A Guide to Muscle Spasticity
Muscle spasticity is not something you feel following a long gym session. Rather, it's a chronic ailment most frequently associated with neurological damage or disruption, which affects the pathways responsible for muscle contraction and relaxation.
"Muscle spasticity is simply muscle stiffness that impacts a person's mobility or speech, and can even cause discomfort or pain," said Yessar Hussain, M.D., a board-certified neurologist with the Austin Neuromuscular Center and an assistant professor at Dell Medical School at the University of Texas.
Cases can be mild or severe, ranging from a general feeling of muscle stiffness to painful and debilitating muscle spasms. If spasticity starts occurring without a clear underlying cause, or it gets worse or more painful or interferes with daily life, it's important to be evaluated by a doctor promptly. A combination of pharmacological and physical interventions may help you manage your symptoms.
It's also important to understand that while spasticity most commonly affects the legs, depending on the cause of the condition and the part of the brain or spinal cord affected, any single muscle or group of muscles can experience spasticity symptoms.
'Muscle spasticity is simply muscle stiffness that impacts a person's mobility or speech, and can even cause discomfort or pain.'
Muscle spasticity can typically be traced to a disorder, illness or event that damages or disrupts neurological signaling between the brain and the muscles. People who have experienced head injuries or spinal cord injuries or individuals with neurological conditions, including cerebral palsy and multiple sclerosis (MS), can end up with muscle spasticity.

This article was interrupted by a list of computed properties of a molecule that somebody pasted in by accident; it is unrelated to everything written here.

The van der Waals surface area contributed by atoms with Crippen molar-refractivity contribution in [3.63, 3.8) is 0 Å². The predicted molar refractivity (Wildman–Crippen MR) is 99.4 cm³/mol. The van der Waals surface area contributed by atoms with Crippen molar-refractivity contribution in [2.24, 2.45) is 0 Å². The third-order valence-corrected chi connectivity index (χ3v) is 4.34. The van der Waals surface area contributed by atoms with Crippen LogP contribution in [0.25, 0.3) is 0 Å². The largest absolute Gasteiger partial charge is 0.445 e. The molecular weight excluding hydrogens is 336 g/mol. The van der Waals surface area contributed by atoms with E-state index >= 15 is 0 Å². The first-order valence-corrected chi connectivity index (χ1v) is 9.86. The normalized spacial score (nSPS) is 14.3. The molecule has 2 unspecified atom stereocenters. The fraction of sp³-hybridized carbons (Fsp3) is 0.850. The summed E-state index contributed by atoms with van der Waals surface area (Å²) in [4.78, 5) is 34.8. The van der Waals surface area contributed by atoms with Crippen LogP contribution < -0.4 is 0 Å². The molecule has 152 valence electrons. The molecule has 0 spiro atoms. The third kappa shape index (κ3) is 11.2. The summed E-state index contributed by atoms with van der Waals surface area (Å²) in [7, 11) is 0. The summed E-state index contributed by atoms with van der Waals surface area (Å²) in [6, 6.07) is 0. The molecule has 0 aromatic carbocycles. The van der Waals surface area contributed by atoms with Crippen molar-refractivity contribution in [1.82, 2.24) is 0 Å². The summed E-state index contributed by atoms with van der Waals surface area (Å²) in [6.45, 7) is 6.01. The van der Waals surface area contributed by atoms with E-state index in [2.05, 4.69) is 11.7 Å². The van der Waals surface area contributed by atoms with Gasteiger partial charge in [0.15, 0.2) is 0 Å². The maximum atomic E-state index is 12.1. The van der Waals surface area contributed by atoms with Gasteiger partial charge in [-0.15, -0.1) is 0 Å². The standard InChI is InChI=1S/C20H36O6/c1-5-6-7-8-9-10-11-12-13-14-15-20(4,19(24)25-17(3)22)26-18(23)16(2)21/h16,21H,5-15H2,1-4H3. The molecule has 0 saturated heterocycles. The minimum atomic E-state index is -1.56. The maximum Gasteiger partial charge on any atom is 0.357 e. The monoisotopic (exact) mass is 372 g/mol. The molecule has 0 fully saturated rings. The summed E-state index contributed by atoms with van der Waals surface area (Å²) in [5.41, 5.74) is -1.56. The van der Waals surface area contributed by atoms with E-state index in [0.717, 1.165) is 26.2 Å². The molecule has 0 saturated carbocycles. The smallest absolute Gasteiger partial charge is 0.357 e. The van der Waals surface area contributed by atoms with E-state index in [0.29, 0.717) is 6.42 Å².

But there's one cause that stands out.
"The most common cause of muscle spasticity stems from a stroke," Hussain said.
When a person experiences a stroke, blood flow gets cut off to a portion of the brain, causing damage. If this damage interferes with the brain's ability to efficiently and effectively send messages to the muscles, those muscles may "lock" in a contracted state, rather than relaxing with inhibitory signals.
Symptoms and diagnosis
If you've had a stroke, spinal cord injury or head injury, or you've been diagnosed with cerebral palsy, MS, amyotrophic lateral sclerosis (ALS) or hereditary spastic paraplegia, you're at a greater risk for muscle spasticity. Less common metabolic diseases, including adrenoleukodystrophy, phenylketonuria and Krabbe disease, may also lead to spasticity.
If you're experiencing muscle stiffness or fatigue—even if mild—that makes your movements harder to control, reduces the range of motion at the joints, or causes painful muscle spasms or cramps, involuntary crossing of the legs (also known as "scissoring"), poorer walking balance or muscle deformities that may affect the joints, it's time to get evaluated by your doctor.